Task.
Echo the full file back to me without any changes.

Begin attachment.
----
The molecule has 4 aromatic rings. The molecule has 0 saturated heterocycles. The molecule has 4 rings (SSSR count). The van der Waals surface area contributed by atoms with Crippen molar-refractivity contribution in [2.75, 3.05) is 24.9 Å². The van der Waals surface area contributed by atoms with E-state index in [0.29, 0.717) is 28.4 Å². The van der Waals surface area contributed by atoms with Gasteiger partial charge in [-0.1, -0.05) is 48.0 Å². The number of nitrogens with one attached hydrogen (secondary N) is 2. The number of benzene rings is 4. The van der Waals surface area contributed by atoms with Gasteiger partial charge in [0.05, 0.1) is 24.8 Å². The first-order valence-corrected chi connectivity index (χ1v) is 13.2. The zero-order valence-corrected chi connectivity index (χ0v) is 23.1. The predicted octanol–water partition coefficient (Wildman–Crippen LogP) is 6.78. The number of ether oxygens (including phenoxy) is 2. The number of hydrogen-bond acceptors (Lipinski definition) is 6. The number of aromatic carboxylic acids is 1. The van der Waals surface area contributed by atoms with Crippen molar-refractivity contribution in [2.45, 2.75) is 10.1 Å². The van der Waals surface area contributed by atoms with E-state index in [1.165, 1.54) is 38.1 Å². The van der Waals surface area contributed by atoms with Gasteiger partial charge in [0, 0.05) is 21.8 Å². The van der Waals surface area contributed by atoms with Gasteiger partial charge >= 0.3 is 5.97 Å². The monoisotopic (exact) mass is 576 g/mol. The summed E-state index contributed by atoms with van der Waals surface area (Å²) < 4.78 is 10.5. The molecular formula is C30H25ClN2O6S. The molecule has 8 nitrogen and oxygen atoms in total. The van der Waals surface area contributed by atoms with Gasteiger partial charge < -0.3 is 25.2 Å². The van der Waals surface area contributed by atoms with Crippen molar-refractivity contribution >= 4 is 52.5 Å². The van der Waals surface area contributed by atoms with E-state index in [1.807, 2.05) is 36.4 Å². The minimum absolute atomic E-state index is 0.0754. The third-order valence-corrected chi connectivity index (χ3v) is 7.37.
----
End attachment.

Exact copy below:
The molecule has 4 aromatic rings. The molecule has 0 saturated heterocycles. The molecule has 4 rings (SSSR count). The van der Waals surface area contributed by atoms with Crippen molar-refractivity contribution in [2.75, 3.05) is 24.9 Å². The van der Waals surface area contributed by atoms with E-state index in [0.29, 0.717) is 28.4 Å². The van der Waals surface area contributed by atoms with Gasteiger partial charge in [-0.1, -0.05) is 48.0 Å². The number of nitrogens with one attached hydrogen (secondary N) is 2. The number of benzene rings is 4. The van der Waals surface area contributed by atoms with Gasteiger partial charge in [0.05, 0.1) is 24.8 Å². The first-order valence-corrected chi connectivity index (χ1v) is 13.2. The zero-order valence-corrected chi connectivity index (χ0v) is 23.1. The predicted octanol–water partition coefficient (Wildman–Crippen LogP) is 6.78. The number of ether oxygens (including phenoxy) is 2. The number of hydrogen-bond acceptors (Lipinski definition) is 6. The number of aromatic carboxylic acids is 1. The van der Waals surface area contributed by atoms with Crippen molar-refractivity contribution in [2.45, 2.75) is 10.1 Å². The van der Waals surface area contributed by atoms with E-state index in [1.165, 1.54) is 38.1 Å². The van der Waals surface area contributed by atoms with Gasteiger partial charge in [0, 0.05) is 21.8 Å². The van der Waals surface area contributed by atoms with Gasteiger partial charge >= 0.3 is 5.97 Å². The monoisotopic (exact) mass is 576 g/mol. The summed E-state index contributed by atoms with van der Waals surface area (Å²) < 4.78 is 10.5. The molecular formula is C30H25ClN2O6S. The molecule has 8 nitrogen and oxygen atoms in total. The van der Waals surface area contributed by atoms with Gasteiger partial charge < -0.3 is 25.2 Å². The van der Waals surface area contributed by atoms with Crippen molar-refractivity contribution >= 4 is 52.5 Å². The van der Waals surface area contributed by atoms with E-state index in [1.807, 2.05) is 36.4 Å². The minimum absolute atomic E-state index is 0.0754. The third-order valence-corrected chi connectivity index (χ3v) is 7.37.